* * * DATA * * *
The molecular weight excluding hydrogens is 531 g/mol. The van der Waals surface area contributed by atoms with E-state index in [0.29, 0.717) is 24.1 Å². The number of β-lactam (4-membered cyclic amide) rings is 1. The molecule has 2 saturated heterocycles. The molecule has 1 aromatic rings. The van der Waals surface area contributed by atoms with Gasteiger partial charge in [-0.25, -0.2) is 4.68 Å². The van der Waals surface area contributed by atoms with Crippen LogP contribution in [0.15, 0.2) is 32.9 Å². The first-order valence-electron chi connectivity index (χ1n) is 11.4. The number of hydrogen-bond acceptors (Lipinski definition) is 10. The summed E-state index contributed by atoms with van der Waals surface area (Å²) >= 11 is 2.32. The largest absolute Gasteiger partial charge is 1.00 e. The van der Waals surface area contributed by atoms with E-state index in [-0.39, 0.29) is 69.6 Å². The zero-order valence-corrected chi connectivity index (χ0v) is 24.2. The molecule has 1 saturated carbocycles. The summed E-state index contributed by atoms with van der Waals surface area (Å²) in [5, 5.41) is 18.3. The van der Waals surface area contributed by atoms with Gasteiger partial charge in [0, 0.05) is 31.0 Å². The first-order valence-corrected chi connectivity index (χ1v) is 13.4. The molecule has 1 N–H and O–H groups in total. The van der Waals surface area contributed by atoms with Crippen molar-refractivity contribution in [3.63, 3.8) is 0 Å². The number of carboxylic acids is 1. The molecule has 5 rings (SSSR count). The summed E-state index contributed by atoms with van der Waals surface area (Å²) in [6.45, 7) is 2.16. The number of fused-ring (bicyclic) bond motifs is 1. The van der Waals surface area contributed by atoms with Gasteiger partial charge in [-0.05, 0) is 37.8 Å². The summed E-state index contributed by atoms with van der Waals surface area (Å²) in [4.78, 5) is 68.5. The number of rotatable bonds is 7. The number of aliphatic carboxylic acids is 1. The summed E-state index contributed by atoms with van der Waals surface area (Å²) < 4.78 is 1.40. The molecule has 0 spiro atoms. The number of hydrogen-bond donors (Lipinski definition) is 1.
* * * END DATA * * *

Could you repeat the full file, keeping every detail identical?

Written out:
The molecular weight excluding hydrogens is 531 g/mol. The van der Waals surface area contributed by atoms with E-state index in [0.29, 0.717) is 24.1 Å². The number of β-lactam (4-membered cyclic amide) rings is 1. The molecule has 2 saturated heterocycles. The molecule has 1 aromatic rings. The van der Waals surface area contributed by atoms with Gasteiger partial charge in [-0.25, -0.2) is 4.68 Å². The van der Waals surface area contributed by atoms with Crippen LogP contribution in [0.15, 0.2) is 32.9 Å². The first-order valence-electron chi connectivity index (χ1n) is 11.4. The number of hydrogen-bond acceptors (Lipinski definition) is 10. The summed E-state index contributed by atoms with van der Waals surface area (Å²) >= 11 is 2.32. The largest absolute Gasteiger partial charge is 1.00 e. The van der Waals surface area contributed by atoms with E-state index in [-0.39, 0.29) is 69.6 Å². The zero-order valence-corrected chi connectivity index (χ0v) is 24.2. The molecule has 1 saturated carbocycles. The summed E-state index contributed by atoms with van der Waals surface area (Å²) in [5, 5.41) is 18.3. The van der Waals surface area contributed by atoms with Gasteiger partial charge in [0, 0.05) is 31.0 Å². The first-order valence-corrected chi connectivity index (χ1v) is 13.4. The molecule has 1 N–H and O–H groups in total. The van der Waals surface area contributed by atoms with Crippen molar-refractivity contribution in [3.63, 3.8) is 0 Å². The number of carboxylic acids is 1. The molecule has 5 rings (SSSR count). The summed E-state index contributed by atoms with van der Waals surface area (Å²) in [6.45, 7) is 2.16. The number of fused-ring (bicyclic) bond motifs is 1. The van der Waals surface area contributed by atoms with Gasteiger partial charge in [-0.05, 0) is 37.8 Å². The summed E-state index contributed by atoms with van der Waals surface area (Å²) in [4.78, 5) is 68.5. The number of rotatable bonds is 7. The number of aliphatic carboxylic acids is 1. The summed E-state index contributed by atoms with van der Waals surface area (Å²) < 4.78 is 1.40. The molecule has 0 spiro atoms. The number of hydrogen-bond donors (Lipinski definition) is 1.